Tuesday, June 25, 2013


We celebrated the solstice on Friday with a neighborhood party that included margaritas for big people and lots of lemonade for little people, fire, s'mores, and staying up late. Kathleen got to see a sunset which was on her list for the summer.

Since then, we've had a sleepover with cousins; hot, sticky, icky days; the last day of school; the preschool picnic; homemade popsicles; meltdowns over the color of the handle of homemade popsicles; potluck dinner with friends I may not have visited since last summer, though the've been here a couple of times; sign up for summer reading at the library; homemade ice cream; a visit from a dear friend and her lovely daughter, one of those miraculous visits where two kids who didn't know each other got along swimmingly.

I'm loving the ease of not worrying about waking up for school in the morning and the dread of getting ready for bed, because early or late, there is drama and up and down and "I can't sleep."

We're looking forward to:
the beach next week
seeing bats
a family vacation in August
getting a puppy
picking blueberries from the canoe
camping out
more sleepovers with cousins
raspberries and peaches
making salsa and pickles
running a 10K
reading and reading and reading
going to a zoo
eating ice cream
going to our swimming hole
paddling in the canoe or kayak
eating lots of meals outside
going swimming
watching the garden grow and change

It feels busy already, busy and hot and sticky and messy and good.

What are you doing this summer?

Sunday, June 9, 2013

Where did that come from?

The Sunday before Henry's birthday, I thought I was doing so well. I sized up the baptismal font and the triptych of memories and thought, more layers, not so hard.


I should know that when I have thoughts like this it's time to be ready for something to hit. I thought it would be his birthday, which had its moments to breathe through but wasn't terrible. I thought I was good, through that, smooth sailing this year. And then today, I found my self sitting in church on the verge of tears for no particular reason. Later, alone in the car at a stoplight, I felt them well up again, but as I turned, grumbling at the truck in front of me going half the speed limit, I found myself sobbing in little gasps, no tear, just these dry, sudden intakes. Where did that come from? I don't know.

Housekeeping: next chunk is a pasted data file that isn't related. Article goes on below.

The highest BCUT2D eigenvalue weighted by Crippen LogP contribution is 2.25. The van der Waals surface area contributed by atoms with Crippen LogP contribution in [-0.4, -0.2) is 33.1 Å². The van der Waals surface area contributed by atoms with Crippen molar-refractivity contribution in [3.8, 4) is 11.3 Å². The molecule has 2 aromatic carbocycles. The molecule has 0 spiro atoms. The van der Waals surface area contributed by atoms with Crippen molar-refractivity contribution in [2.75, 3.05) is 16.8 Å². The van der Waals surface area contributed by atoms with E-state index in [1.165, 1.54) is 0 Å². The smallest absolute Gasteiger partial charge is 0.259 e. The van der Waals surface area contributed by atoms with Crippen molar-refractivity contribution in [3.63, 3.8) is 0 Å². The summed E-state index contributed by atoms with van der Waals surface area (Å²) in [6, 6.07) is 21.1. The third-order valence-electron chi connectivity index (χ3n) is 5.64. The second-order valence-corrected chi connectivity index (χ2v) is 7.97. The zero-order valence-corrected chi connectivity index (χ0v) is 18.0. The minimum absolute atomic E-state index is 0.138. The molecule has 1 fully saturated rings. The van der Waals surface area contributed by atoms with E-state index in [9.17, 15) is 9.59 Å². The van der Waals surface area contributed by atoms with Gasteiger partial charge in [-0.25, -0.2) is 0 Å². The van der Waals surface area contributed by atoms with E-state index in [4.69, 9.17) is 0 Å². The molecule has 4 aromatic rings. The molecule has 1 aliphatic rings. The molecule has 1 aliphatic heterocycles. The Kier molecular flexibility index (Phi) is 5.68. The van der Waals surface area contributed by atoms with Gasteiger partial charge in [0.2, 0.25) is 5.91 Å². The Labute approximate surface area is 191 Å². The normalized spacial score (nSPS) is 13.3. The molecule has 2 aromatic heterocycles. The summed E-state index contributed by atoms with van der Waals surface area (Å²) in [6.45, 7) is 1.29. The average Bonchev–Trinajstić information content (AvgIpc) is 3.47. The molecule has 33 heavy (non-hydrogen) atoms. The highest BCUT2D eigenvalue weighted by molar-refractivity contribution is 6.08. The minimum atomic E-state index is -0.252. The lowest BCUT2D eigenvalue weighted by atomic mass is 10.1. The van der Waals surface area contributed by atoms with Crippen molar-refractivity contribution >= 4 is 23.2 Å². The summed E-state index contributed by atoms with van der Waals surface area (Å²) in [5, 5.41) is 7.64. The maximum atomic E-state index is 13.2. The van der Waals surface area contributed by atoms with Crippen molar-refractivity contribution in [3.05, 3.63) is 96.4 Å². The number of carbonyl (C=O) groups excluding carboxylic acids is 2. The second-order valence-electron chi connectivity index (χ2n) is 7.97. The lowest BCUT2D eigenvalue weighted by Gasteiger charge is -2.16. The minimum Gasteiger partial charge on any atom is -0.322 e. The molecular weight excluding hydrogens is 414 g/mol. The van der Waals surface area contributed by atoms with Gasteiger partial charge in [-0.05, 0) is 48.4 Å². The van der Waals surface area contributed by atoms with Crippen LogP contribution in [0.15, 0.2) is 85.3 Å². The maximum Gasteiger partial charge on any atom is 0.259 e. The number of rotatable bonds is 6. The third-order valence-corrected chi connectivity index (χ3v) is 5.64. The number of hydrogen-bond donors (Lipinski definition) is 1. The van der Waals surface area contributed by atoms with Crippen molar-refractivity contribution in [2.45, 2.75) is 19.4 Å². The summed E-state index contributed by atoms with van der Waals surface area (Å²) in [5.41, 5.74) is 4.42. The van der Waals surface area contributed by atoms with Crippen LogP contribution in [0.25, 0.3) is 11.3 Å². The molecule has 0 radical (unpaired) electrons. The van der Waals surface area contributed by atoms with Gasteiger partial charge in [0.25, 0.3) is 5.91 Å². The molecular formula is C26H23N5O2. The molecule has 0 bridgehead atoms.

Maybe it was a delayed let down after his birthday.
Or the kids in the car next to me in the parking lot. I thought I recognized them from church. That family of the mom who looked ready to burst as I was harboring my new and still secret pregnancy in late 2006.
Or reading back over my own story over the past two nights.
Or telling the story of being recognized as Henry's mom three years ago (how much that meant to me)
Or seeing yesterday the photos of our local Down syndrome group's picnic, an event we took Henry to when he was just two weeks old. 
Maybe my plateau simply got to a critical point where I needed to crack again to heal.
I don't know. I don't know why I always want to know why, specifically, but I do.

Later as I was working on dinner, a cardinal in his glorious red, landed in Henry's tree and sat and sat and sat. Where did that come from? I don't know that either. It's not uncommon to have cardinals here, but I haven't seen one in this tree before. I watched him and breathed again. Coincidence that on this hard day, a little red bird came twice to my window? Maybe, but it felt like a sign—a wave or a smile from Henry.